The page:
Canadian Forest Service Publications
Tree species diversity increases fine root productivity through increased soil volume filling. 2013. Brassard, B.W.; Chen, H.Y.H.; Cavard, X.; Laganière, J.; Reich, P.B.; Bergeron, Y.; Paré, D.; Yuan, Z. J. Ecol. 101:210-219.
Available from: Laurentian Forestry Centre
Catalog ID: 34280
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Although fine roots (< 2 mm in diameter) account for a major share of the production of terrestrial ecosystems, diversity effects on fine root productivity and their mechanisms remain unclear.
We hypothesized that: (i) fine root productivity increases with tree species diversity, (ii) higher fine root productivity is a result of greater soil volume filling due to species-specific patterns of root placement and proliferation, and (iii) differences in fine root productivity and soil volume filling associated with tree species diversity are more pronounced in summer when plants are physiologically active and demand for water and nutrients is at its greatest.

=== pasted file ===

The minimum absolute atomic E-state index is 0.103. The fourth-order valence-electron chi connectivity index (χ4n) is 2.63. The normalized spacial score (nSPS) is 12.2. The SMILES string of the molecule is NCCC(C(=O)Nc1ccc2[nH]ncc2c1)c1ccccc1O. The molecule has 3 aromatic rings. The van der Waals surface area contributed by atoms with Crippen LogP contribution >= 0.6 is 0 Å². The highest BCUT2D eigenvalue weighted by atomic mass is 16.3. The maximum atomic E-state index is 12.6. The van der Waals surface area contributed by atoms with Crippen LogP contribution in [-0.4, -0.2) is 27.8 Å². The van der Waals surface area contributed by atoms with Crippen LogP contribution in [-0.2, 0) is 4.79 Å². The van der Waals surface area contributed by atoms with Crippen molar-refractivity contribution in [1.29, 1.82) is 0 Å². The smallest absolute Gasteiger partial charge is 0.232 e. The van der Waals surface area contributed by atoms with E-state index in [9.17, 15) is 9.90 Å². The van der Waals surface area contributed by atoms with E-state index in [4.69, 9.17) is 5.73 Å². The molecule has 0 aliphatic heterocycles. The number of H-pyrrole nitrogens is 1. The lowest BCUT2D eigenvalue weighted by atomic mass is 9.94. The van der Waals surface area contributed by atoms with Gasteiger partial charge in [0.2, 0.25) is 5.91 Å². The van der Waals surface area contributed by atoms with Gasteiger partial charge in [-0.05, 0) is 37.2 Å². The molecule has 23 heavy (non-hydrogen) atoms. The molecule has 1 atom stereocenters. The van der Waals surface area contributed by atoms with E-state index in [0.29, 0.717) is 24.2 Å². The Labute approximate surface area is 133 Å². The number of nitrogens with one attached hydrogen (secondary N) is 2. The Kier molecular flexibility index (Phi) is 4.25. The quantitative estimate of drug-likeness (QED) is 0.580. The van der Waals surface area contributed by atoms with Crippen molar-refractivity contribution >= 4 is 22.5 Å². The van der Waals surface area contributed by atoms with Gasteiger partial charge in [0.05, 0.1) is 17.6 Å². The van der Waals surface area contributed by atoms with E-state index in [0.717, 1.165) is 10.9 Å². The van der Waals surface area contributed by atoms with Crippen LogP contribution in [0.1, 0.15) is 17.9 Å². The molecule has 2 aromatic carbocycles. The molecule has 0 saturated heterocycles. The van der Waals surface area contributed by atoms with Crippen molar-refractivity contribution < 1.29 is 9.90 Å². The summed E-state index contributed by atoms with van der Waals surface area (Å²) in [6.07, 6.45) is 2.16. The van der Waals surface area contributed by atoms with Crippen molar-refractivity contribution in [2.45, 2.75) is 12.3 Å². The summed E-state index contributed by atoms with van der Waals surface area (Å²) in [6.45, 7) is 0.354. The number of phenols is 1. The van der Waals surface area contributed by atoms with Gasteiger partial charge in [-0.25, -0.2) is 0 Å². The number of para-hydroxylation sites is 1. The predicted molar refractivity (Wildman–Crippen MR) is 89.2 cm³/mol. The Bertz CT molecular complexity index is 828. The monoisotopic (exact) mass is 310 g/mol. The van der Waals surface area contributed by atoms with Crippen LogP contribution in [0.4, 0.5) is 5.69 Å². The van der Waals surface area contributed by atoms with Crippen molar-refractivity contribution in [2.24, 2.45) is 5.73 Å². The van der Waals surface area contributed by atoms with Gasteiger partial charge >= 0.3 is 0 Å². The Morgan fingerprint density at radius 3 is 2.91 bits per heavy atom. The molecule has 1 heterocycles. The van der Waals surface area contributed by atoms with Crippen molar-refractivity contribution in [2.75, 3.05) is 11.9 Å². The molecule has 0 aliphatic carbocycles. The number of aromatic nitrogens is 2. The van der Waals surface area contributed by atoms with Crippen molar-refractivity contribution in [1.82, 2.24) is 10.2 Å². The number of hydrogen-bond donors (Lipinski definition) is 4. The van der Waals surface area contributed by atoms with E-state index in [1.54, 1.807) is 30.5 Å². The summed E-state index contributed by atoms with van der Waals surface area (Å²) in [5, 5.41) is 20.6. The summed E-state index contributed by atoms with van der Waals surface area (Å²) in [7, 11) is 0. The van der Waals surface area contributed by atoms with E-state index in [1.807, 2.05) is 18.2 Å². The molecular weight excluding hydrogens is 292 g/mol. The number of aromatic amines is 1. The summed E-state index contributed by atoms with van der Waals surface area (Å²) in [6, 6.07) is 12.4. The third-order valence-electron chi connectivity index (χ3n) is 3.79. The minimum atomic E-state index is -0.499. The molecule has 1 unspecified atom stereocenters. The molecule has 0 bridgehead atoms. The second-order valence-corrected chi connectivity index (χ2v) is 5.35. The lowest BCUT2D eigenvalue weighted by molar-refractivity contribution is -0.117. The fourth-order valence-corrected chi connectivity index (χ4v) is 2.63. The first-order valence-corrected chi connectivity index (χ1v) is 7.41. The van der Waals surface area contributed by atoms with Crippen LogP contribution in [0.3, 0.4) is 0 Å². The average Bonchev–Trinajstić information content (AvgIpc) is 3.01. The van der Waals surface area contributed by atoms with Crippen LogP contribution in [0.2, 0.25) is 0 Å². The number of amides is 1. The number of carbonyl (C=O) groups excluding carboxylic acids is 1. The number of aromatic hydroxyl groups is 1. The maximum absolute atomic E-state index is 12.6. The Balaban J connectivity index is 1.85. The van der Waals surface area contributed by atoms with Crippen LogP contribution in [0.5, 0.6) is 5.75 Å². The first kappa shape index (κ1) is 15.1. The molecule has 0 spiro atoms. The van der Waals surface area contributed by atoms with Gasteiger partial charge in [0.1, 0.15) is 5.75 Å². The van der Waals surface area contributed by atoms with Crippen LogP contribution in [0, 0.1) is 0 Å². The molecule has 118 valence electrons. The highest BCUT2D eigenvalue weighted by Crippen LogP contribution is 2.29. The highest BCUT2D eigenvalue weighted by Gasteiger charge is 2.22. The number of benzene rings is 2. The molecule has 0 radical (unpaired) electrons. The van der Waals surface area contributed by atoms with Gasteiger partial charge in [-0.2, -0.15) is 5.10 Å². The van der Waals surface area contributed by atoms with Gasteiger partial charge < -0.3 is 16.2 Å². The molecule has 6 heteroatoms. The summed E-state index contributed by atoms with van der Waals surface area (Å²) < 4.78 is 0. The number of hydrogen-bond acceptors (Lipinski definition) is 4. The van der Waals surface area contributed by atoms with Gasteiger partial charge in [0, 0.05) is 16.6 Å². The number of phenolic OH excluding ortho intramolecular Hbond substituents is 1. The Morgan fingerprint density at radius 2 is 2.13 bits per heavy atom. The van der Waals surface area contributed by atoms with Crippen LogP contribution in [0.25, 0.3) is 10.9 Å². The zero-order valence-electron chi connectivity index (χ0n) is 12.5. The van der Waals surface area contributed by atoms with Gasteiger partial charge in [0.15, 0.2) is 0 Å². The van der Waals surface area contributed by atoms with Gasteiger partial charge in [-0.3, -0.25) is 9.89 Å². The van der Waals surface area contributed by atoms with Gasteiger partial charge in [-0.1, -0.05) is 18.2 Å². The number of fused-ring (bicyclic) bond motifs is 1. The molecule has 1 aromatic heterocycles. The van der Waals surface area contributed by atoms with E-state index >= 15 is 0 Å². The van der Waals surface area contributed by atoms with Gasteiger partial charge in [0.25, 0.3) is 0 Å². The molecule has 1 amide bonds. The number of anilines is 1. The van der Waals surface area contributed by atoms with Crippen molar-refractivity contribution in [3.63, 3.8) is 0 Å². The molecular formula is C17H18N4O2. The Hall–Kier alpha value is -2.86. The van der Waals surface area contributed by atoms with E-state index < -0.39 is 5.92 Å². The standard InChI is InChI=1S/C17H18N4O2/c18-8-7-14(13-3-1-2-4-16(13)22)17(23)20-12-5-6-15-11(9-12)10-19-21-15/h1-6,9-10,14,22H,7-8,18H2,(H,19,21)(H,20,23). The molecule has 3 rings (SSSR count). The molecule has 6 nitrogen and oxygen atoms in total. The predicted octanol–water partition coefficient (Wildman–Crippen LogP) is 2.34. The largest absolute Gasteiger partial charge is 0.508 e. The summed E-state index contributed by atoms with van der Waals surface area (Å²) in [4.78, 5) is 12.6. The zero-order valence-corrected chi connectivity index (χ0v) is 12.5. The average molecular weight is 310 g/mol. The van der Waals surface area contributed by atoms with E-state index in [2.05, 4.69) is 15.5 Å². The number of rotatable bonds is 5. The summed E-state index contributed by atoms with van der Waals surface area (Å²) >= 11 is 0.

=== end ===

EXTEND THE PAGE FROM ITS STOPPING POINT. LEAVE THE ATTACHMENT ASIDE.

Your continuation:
We investigated the effects of tree species diversity on fine root productivity and soil volume filling of boreal forest stands that have grown naturally for 85 years on similar sites.
Annual fine root production was 19–83% higher in evenly mixed- than single-species-dominated stands, and increased with tree species evenness, but not tree species richness. Fine root biomass was higher in evenly mixed- than single-species-dominated stands in summer months, but not in spring or fall. Higher fine root productivity in evenly mixed- than single-species-dominated stands was realized by filling more soil volume horizontally and vertically in the forest floor in the mixtures of deep- and shallow-rooted species vs. the deeper mineral soil in the mixtures of deeprooted species.
Synthesis. Our results provide some of the first direct evidence for below-ground species complementarity in heterogeneous natural forests, by demonstrating that tree species evenness increases fine root productivity by filling/exploiting the soil environment more completely in space and time, driven by differences in the inherent rooting traits of the component species and variations of root growth within species.
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